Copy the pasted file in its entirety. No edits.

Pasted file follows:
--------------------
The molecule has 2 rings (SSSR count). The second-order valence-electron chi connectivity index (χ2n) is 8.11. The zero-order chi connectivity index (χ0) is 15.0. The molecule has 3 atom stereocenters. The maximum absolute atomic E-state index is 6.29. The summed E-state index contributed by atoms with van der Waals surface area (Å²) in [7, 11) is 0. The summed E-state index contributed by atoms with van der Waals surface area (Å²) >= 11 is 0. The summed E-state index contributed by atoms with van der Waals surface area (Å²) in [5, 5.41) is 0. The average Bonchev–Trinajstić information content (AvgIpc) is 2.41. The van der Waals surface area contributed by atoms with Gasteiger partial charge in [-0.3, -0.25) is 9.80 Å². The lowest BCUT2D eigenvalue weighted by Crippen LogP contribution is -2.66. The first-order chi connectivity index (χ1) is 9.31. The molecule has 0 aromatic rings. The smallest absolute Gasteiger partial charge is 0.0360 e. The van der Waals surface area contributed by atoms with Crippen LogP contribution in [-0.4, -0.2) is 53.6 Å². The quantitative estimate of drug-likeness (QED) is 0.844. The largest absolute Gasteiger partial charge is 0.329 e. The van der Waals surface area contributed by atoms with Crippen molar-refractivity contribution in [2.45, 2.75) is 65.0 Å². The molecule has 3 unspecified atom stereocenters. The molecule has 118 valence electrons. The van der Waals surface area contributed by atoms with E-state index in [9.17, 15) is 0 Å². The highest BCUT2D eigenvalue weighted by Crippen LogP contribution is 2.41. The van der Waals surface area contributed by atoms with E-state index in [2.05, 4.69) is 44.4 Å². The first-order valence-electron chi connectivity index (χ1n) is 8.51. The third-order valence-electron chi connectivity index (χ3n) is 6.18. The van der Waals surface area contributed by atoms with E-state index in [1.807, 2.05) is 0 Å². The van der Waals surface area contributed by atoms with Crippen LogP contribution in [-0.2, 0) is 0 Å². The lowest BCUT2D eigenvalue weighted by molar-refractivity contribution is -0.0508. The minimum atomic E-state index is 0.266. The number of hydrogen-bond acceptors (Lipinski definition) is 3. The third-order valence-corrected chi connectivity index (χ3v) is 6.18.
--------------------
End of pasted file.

The molecule has 2 rings (SSSR count). The second-order valence-electron chi connectivity index (χ2n) is 8.11. The zero-order chi connectivity index (χ0) is 15.0. The molecule has 3 atom stereocenters. The maximum absolute atomic E-state index is 6.29. The summed E-state index contributed by atoms with van der Waals surface area (Å²) in [7, 11) is 0. The summed E-state index contributed by atoms with van der Waals surface area (Å²) >= 11 is 0. The summed E-state index contributed by atoms with van der Waals surface area (Å²) in [5, 5.41) is 0. The average Bonchev–Trinajstić information content (AvgIpc) is 2.41. The van der Waals surface area contributed by atoms with Gasteiger partial charge in [-0.3, -0.25) is 9.80 Å². The lowest BCUT2D eigenvalue weighted by Crippen LogP contribution is -2.66. The first-order chi connectivity index (χ1) is 9.31. The molecule has 0 aromatic rings. The smallest absolute Gasteiger partial charge is 0.0360 e. The van der Waals surface area contributed by atoms with Crippen LogP contribution in [-0.4, -0.2) is 53.6 Å². The quantitative estimate of drug-likeness (QED) is 0.844. The largest absolute Gasteiger partial charge is 0.329 e. The van der Waals surface area contributed by atoms with Crippen molar-refractivity contribution in [2.45, 2.75) is 65.0 Å². The molecule has 3 unspecified atom stereocenters. The molecule has 118 valence electrons. The van der Waals surface area contributed by atoms with E-state index in [9.17, 15) is 0 Å². The highest BCUT2D eigenvalue weighted by Crippen LogP contribution is 2.41. The van der Waals surface area contributed by atoms with E-state index in [2.05, 4.69) is 44.4 Å². The first-order valence-electron chi connectivity index (χ1n) is 8.51. The third-order valence-electron chi connectivity index (χ3n) is 6.18. The van der Waals surface area contributed by atoms with E-state index in [1.807, 2.05) is 0 Å². The van der Waals surface area contributed by atoms with Crippen LogP contribution in [-0.2, 0) is 0 Å². The lowest BCUT2D eigenvalue weighted by molar-refractivity contribution is -0.0508. The minimum atomic E-state index is 0.266. The number of hydrogen-bond acceptors (Lipinski definition) is 3. The third-order valence-corrected chi connectivity index (χ3v) is 6.18.